If there was a pretty flower that could weather a rowdy party, it's a gomphrena.
Or so says Allan Armitage.
"If you're a landscaper that is doing work with student dorms, beer cans and girls falling out of windows -- gomphrena, it works," Armitage said with a grin. "They're tough old birds."
For a professor of horticulture, Armitage sure can deliver the one-liners. His real mission, though, is to examine new plant varieties at the University of Georgia test gardens.
This year's crop grows stronger, faster. And many of them are ideal for hanging baskets or patio-side containers.
"The garden of tomorrow is the deck," Armitage said.
He recently walked through the top performers at the "iLandscape Show" in Schaumburg, just in time for green thumbs to start planning their spring gardens.
Here are some of his favorites:
• Mildew? What mildew? Impatiens have long dominated the shade scene. But an air- and soil-borne disease -- downy mildew -- has ravaged the staple. The New Guinea series resists the illness, Armitage promises. Another perk? It tolerates sun.
• The "tough old birds": So you want a no-fuss type. Try a gomphrena called Las Vegas Pink, a hearty annual with round blossoms. Not much bothers a geranium hybrid, Caliente Orange, either.
• Stop and smell: Heliotropes always demand a whiff. Scentopia Dark Blue blooms are even more fragrant.
• Hot, hot, hot: These plants like it warm, like 95-degrees-in-July warm. And they give your garden the tropical look -- still all the rage, Armitage says. Check out the eye-catching foliage of Black Coral, a colocasia with blue veins.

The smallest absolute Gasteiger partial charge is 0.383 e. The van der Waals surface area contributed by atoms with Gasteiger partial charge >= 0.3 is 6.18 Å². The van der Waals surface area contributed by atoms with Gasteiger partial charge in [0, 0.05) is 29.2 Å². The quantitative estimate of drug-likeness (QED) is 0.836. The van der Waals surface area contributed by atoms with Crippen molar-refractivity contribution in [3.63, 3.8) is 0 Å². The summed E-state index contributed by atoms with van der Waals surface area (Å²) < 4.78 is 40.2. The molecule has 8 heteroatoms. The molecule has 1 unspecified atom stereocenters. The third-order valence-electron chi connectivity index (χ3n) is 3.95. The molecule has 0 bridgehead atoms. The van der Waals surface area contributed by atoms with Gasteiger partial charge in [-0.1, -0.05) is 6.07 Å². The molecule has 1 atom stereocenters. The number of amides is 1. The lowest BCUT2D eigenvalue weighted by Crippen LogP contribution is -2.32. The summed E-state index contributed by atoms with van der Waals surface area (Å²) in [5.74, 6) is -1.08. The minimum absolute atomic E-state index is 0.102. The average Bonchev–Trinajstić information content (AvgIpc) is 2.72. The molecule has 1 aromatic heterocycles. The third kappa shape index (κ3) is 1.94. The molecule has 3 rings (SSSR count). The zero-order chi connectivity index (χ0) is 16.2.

• The crazies: Some of these have been around, but they're hard to find. And every garden needs a surprise. So take a chance on Eyeball Plant (formal name: Acmella oleracea). It's the only plant -- sprouting with round yellow buds and red centers -- that looks back at you, Armitage said. Or try Bed of Nails (Solanum quitoense), dotted with purple thorns on green leaves. "You've got to have these fun things," Armitage said.
• No more deer, please: Hellebores are known for turning off the animal. Pink Frost blossoms with rose hues, while Champion displays large white flowers. They also flourish in containers.
• Big hair: New grasses hitting the market -- Panicum Cape Breeze -- feel like long tresses. "It's something you want to put your face into," Armitage said.
• Showstoppers: Phlox also is mildew resistant. For the cute factor, Peacock White gives pristine, compact flowers.
• Short stature: Whirling butterflies, native to the southwest, are a good bet for stifling summers. The best dwarf variety? Karalee Petite Pink, Armitage said. When they do stop flowering, give them a good trim.
• Autumn accents: Yes, fall seems far away. But gardeners must be prepared. Many of the coral bells hold their color as temperatures cool. Armitage recommends Buttered Rum or Georgia Peach.
To find rare varieties, sift through Armitage's handy smartphone app, where users also can look up retailers and gardening tips. It's available by searching for "Armitage" in the Apple Store or Google Play for Androids.